Tags: hillary clinton | joe biden | fear | president

15 Reasons Hillary Should Fear Biden

15 Reasons Hillary Should Fear Biden
Former US Secretary of State Hillary Clinton and Vice President Joe Biden speak at the end of the Vital Voices Global Awards ceremony at the Kennedy Center in Washington on April 2, 2013. (Nicholas Kamm/AFP/Getty Images)

By    |   Tuesday, 20 October 2015 11:01 AM

Hillary Clinton has fired a number of warning shots in Vice President Joe Biden's direction over the last few weeks, urging him to make a decision on whether he'll enter the race for the presidency.

As The New York Times reported, "Biden Watch has entered its 12th week, and fever-pitch speculation has accompanied it."

Gathered below are 15 reasons Clinton should fear a Biden candidacy.

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1. He's likely to get an Obama endorsement — In the middle of Clinton's campaign this past August, White House press secretary Josh Earnest gave a strong statement in favor of Joe Biden, suggesting that President Barack Obama would endorse the vice president should he decide to run. "The president has indicated that his view that the decision that he made, I guess seven years ago now, to add Joe Biden to the ticket as his running mate was the smartest decision that he has ever made in politics. And I think that should give you some sense into the president's view into vice president's aptitude for the top job," said Earnest, Real Clear Politics reported.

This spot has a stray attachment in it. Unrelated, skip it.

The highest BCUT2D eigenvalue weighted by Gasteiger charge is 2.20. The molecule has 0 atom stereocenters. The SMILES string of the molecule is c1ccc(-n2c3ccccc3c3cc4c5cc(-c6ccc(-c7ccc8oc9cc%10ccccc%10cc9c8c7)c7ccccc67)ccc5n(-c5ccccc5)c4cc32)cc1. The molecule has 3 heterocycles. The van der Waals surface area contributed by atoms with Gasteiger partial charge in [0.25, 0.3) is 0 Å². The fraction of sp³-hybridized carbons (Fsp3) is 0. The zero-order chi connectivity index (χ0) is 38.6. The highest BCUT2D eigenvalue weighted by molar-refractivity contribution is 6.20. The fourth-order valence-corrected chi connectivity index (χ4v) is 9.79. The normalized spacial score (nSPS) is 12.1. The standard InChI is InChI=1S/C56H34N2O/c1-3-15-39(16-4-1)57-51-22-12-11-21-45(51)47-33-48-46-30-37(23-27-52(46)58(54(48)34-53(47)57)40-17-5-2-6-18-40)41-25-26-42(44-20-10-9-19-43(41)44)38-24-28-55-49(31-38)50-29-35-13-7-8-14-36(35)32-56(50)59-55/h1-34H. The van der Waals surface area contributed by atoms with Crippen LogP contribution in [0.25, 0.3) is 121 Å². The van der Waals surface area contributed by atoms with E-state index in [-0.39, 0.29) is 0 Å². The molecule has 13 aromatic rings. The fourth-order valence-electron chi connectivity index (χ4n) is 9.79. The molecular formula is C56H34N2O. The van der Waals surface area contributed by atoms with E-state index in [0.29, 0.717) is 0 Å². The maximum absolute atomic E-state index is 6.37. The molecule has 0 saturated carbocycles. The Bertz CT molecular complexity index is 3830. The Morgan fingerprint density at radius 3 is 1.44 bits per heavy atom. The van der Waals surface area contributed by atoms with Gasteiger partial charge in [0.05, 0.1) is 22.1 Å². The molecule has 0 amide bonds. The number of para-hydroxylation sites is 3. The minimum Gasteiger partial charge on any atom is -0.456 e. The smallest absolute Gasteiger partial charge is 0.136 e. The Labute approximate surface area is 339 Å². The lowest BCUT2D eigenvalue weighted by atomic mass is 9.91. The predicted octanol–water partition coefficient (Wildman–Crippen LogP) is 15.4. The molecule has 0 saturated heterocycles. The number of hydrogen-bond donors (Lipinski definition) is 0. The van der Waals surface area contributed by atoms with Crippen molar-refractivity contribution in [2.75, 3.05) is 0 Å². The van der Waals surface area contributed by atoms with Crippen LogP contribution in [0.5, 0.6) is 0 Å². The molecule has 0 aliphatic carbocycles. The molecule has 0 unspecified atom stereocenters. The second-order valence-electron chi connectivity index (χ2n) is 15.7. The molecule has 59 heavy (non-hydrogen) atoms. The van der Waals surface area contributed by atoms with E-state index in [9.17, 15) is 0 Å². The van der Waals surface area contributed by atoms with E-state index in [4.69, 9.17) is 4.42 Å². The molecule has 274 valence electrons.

2. Biden has the bully pulpit — Before the presidential race had even kicked off earlier this year, Clinton was frequently cited as the "inevitable" Democratic nominee, as she had in place an intimidating campaign infrastructure she's carried over and improved since her 2008 run. This perceived inevitability discouraged many politicians with less name recognition and resources from even entering the race. Joe Biden, however, currently holds office, while Clinton does not. With all the resources of the vice presidency and the executive branch in general, Biden would seize the power of the bully pulpit, which is decidedly more powerful than any campaign infrastructure alone.

3. He has a clear position in the race — In breaking with the White House on the Trans-Pacific Partnership earlier this month, Hillary Clinton continued to put daylight between her and Obama. The leftward move aligns her with rival Bernie Sanders, as well as Martin O'Malley, and ensures she's not outflanked on her left as she was in 2008. As The Wall Street Journal put it recently, "Hillary Clinton’s moves to distance herself from key White House policies creates an opening, if he wants one, for Vice President Joe Biden to run for president as the natural heir to the Obama legacy."